Former CIA Director John BrennanJohn Owen BrennanThe Hill's Morning Report - Presented by Facebook - Trump tweets as tensions escalate across US Trump asserts his power over Republicans Comey, Rice, Clapper among GOP senator's targets for subpoenas amid Obama-era probe MORE lauded former President George H.W. Bush after his death, honoring his “public service, integrity, and determination.”

Political figures of all stripes have memorialized Bush, 94, after the 41st president's death was announced late Friday.

“George H.W. Bush led a life of exemplary public service, integrity, and determination—in WWII, in Congress, as UN Ambassador, Envoy to China, CIA Director, and as Vice President & President,” Brennan wrote in his remembrance.

“A life very well lived; an American who made us all proud. May he rest in eternal peace,” he added.

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Brennan has served presidents from both parties, working in every administration since Bill ClintonWilliam (Bill) Jefferson ClintonTop Democratic pollster advised Biden campaign to pick Warren as VP How Obama just endorsed Trump Trump, Biden signal how ugly the campaign will be MORE’s, with the exception of President TrumpDonald John TrumpSessions accepts 'Fox News Sunday' invitation to debate, Tuberville declines Priest among those police cleared from St. John's Church patio for Trump visit Trump criticizes CNN on split-screen audio of Rose Garden address, protesters clashing with police MORE.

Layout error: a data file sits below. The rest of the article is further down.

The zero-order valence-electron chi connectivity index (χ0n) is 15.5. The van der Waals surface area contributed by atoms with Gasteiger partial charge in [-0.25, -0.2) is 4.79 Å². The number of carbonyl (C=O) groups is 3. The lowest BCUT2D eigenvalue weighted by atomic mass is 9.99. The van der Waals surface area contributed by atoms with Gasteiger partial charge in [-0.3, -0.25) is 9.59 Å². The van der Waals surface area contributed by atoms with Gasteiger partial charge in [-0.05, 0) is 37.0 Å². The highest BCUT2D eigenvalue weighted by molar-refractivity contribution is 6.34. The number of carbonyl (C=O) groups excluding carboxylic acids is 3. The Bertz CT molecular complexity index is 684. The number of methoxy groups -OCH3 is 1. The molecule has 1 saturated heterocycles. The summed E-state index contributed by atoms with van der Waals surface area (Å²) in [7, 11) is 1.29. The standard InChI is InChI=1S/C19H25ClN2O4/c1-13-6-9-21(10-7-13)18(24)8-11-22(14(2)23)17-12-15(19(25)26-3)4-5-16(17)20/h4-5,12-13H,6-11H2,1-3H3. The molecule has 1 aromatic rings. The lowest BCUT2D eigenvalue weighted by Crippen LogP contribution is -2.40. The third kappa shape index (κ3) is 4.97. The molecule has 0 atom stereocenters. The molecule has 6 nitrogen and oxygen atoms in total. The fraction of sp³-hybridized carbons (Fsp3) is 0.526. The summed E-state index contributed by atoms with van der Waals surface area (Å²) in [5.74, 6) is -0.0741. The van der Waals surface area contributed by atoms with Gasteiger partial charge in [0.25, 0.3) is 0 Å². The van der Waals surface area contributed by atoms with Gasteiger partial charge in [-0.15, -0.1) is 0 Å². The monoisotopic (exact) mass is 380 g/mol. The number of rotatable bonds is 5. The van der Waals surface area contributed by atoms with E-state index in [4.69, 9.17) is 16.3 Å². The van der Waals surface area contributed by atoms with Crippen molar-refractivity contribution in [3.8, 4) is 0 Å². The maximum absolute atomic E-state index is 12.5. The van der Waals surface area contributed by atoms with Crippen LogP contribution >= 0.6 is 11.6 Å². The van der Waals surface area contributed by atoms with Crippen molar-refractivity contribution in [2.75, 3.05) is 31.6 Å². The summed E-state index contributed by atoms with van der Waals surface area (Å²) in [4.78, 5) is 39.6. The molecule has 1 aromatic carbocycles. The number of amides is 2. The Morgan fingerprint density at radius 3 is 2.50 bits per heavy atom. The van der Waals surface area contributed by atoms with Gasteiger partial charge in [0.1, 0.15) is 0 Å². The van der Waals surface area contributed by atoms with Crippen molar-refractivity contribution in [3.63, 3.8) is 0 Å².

He served in the CIA and directed the National Counterterrorism Center for Bush’s son, former President George W. Bush. He was later homeland security adviser and CIA director under former President Obama.

George H.W. Bush, like Brennan, ran the CIA, serving under President Gerald Ford when the position’s title was director of central intelligence.

Brennan, who describes himself on Twitter as a “nonpartisan American who is very concerned about our collective future,” has emerged as one of Trump’s fiercest critics.

Trump was among the political figures honoring Bush early Saturday morning after his death, saying he “inspired generations of his fellow Americans to public service.”